Let be a set of points. The rotation group of is the rotation group that acts on and none of its proper supergroup in acts on . The symmetry group of is the symmetry group that acts on and none of its proper supergroup in acts on . Clearly, is a subgroup of (), and they are uniquely determined.555See for example [3], that shows an algorithm to uniquely determine the symmetry group of a polyhedra. The algorithm checks rotation axes, mirror planes, and a point of inversion. Since we consider a set of points and their convex-hulls, we can use the same algorithm. By the definition, when is either , because such configuration does not have any rotation axis. Table 1 shows the rotation group of a set of vertices of each regular polyhedron.

Polyhedron Rotation group Symmetry group Symmetricity
Regular tetrahedron
Regular octahedron
Cube
Regular dodecahedron
Regular icosahedron
Table 1: Rotation group, symmetry group, and symmetricity of regular polyhedra

The group action of decomposes into disjoint subsets. Let be the orbit of where denotes the action of on , and the orbit space is called the -decomposition of . Each element is transitive because it is one orbit regarding .

Yamauchi et al. showed that in configuration without any multiplicity, the robots with chirality can agree on the -decomposition of and a total ordering among the elements so that (i) is on , (ii) is on , and (iii) is not in the interior of the ball centered at and containing on its sphere [16]. Though their technique relies on chirality, we can extend it to robots without chirality. In [16], each robot translates its local observations to a “celestial map” by considering as the earth and its current position is on the half line from containing the north pole. Then, the robot selects an appropriate robot to define the prime meridian and translates the position of each robot to a triple consisting of its altitude, latitude, and longitude. The ordered sequence of these triples is the local observation of the robots. However, the lack of chirality does not allow the robots to agree on the direction of longitude. Then we make a robot consider both directions and select the direction that produces the smallest sequence. In the same way as [16], we have the following property.

Lemma 1

Let and be a configuration of robots represented as a set of points and its -decomposition, respectively. Then we have the following two properties:

  1. For each (), all robots in have the same local view.

  2. Any two robots, one in and the other in , have different local views, for all .

Proof

The first property is obvious by the definitions of -decomposition and local view, since for any there is an element such that .

As for the second property, to derive a contradiction, suppose that there are distinct integers and , such that robots and have the same local view. Let and be the local view of and . Thus, we have . Let us consider a function that maps the th element of to that of . More formally, letting the th element of (resp., ) be (resp., ), maps to . Then is a transformation that keeps unchanged by the definition of local view, i.e., is a rotation or an reflection in , which contradicts to the definition of -decomposition. ∎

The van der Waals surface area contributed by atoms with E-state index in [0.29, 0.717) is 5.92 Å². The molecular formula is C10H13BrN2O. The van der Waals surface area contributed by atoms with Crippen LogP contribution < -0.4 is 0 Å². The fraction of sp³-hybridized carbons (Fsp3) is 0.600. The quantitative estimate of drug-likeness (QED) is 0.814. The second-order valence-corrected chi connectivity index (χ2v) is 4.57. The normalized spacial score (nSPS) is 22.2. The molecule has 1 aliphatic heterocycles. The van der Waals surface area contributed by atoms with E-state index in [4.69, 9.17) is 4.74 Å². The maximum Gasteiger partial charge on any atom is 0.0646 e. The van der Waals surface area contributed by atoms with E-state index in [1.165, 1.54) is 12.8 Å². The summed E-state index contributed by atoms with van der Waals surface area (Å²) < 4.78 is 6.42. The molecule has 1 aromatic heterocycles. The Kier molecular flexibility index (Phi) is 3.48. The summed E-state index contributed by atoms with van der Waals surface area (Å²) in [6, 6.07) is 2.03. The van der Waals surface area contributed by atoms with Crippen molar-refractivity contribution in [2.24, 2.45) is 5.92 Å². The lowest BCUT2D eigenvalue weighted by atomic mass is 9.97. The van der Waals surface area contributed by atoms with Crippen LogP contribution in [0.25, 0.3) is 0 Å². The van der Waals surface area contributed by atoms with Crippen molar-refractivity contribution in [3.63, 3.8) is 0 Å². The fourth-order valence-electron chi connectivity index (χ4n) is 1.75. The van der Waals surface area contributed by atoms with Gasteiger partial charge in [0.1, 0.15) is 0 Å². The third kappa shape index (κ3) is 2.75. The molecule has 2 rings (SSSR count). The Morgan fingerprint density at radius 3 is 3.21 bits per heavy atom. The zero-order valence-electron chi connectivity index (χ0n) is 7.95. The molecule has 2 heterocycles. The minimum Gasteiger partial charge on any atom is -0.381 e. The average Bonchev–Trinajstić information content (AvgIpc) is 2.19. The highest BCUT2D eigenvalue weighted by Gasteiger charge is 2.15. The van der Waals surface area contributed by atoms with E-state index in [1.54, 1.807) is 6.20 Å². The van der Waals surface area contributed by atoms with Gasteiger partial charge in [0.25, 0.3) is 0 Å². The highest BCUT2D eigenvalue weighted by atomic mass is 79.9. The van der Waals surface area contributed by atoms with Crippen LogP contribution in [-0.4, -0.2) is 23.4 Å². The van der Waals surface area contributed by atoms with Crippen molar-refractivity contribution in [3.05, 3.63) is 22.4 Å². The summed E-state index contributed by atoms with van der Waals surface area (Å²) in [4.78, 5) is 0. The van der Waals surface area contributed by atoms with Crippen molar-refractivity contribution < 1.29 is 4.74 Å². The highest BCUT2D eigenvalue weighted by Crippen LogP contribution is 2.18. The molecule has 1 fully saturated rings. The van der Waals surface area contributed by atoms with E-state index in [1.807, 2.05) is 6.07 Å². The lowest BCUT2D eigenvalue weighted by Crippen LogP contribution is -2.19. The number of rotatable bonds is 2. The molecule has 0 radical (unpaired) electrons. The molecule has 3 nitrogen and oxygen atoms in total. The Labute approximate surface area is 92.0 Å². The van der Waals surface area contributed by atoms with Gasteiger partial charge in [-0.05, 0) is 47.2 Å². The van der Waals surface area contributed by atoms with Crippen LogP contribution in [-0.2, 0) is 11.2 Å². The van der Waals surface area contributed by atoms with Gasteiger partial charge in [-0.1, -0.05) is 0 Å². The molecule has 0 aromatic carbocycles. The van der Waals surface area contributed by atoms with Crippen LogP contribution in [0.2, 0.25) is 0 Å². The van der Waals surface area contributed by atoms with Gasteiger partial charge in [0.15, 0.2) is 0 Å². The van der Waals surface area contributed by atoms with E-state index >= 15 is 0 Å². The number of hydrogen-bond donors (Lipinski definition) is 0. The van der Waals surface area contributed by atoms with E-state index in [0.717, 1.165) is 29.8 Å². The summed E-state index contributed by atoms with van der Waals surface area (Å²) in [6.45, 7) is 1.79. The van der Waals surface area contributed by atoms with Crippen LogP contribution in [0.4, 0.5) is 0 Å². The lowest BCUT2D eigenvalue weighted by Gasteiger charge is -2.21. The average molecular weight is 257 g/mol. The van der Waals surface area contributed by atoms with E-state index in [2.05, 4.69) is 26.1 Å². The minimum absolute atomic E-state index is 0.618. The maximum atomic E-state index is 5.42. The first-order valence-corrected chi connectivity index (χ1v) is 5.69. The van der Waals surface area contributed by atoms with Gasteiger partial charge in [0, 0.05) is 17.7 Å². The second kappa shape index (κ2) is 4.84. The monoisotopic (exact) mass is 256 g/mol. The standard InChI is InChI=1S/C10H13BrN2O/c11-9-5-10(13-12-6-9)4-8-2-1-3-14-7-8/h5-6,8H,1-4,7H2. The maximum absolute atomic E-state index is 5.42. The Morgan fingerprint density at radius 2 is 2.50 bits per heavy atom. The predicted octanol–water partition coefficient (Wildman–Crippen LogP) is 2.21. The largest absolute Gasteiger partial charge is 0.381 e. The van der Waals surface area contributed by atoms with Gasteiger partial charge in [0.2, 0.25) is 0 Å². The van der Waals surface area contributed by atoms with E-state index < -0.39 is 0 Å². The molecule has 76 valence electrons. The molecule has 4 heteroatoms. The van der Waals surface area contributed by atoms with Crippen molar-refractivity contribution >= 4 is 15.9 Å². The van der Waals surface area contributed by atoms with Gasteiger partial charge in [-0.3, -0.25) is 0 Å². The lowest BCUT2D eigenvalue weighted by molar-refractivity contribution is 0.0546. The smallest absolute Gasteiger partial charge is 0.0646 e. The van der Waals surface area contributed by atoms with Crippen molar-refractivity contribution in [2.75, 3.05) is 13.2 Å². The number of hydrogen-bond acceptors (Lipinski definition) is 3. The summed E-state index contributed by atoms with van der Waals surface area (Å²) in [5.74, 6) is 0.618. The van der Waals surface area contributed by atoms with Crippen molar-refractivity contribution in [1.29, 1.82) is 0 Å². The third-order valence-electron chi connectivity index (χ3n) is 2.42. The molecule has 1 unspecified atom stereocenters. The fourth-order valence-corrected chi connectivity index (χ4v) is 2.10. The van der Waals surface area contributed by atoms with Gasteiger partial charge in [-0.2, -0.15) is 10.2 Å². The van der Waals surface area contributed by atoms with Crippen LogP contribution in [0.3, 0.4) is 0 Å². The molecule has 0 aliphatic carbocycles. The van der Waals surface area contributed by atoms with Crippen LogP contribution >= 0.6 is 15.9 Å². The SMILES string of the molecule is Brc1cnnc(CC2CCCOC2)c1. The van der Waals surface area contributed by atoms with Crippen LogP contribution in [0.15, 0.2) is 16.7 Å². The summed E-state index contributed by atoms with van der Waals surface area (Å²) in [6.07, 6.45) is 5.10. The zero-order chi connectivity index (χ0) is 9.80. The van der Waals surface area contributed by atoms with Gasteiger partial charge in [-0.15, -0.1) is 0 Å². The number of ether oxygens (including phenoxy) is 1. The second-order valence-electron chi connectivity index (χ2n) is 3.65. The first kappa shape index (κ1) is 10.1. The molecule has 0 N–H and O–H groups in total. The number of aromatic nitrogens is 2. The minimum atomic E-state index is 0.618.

By Lemma 1, the robots can agree on a total ordering of the elements of the -decomposition of . In the following, we assume that is sorted by this ordering.

We denote the set of local coordinate systems for configuration with where is the position of (i.e., the origin of ) and , , and are the , , and of observed in the global coordinate system . We use to explicitly show the set of local coordinate systems for though contains as . We define the symmetry group of as the symmetry group of that acts on and none of its proper supergroup in acts on it. Clearly, we have . We define the -decomposition of in the same way as the -decomposition of . We note that the robots of cannot obtain nor because they can observe only the positions of themselves.

Given a set of points, determines the arrangement of its rotation axes and mirror planes in . We thus use and the arrangement of its rotation axes and mirror planes in interchangeably. For two groups , an embedding of to is an embedding of each rotation axis and each mirror plane of to one of the rotation axes and one of the mirror planes of with keeping their arrangement in . Any -fold axis of is embedded so that it overlaps a -fold axis of , where divides , and any mirror plane of is embedded to a mirror plane of . However we need careful treatment for . When , its mirror plane is embedded to a mirror plane of , and when , its mirror plane cannot grant any mirror plane of . For example, we can embed to . There are three embeddings of to depending on the choice of the -fold axis. We can embed to , and to . We can embed to but cannot to . Observe that we can embed to if and only if .

We can also consider a -decomposition of a set of points for some for an embedding of in . However, for such -decomposition, the robots cannot agree the ordering among the elements since Lemma 1 does not hold.

We now define symmetricity of a set of points in 3D-space. Intuitively, symmetricity shows all possible symmetry groups to which the robots may forever subject. As the symmetry groups are partially ordered, we consider a set of such rotation groups.

Definition 1

Let be a set of points. The symmetricity of is the set of symmetry groups that acts on (thus ) and there exists an embedding of to such that each element of the -decomposition of is a -set.

We define as a set because the “maximal” symmetry group that satisfies the definition is not uniquely determined. Maximality means that there is no proper supergroup in that satisfies the condition of Definition 1. When it is clear from the context, we denote by the set of such maximal elements. For example, if forms a cube,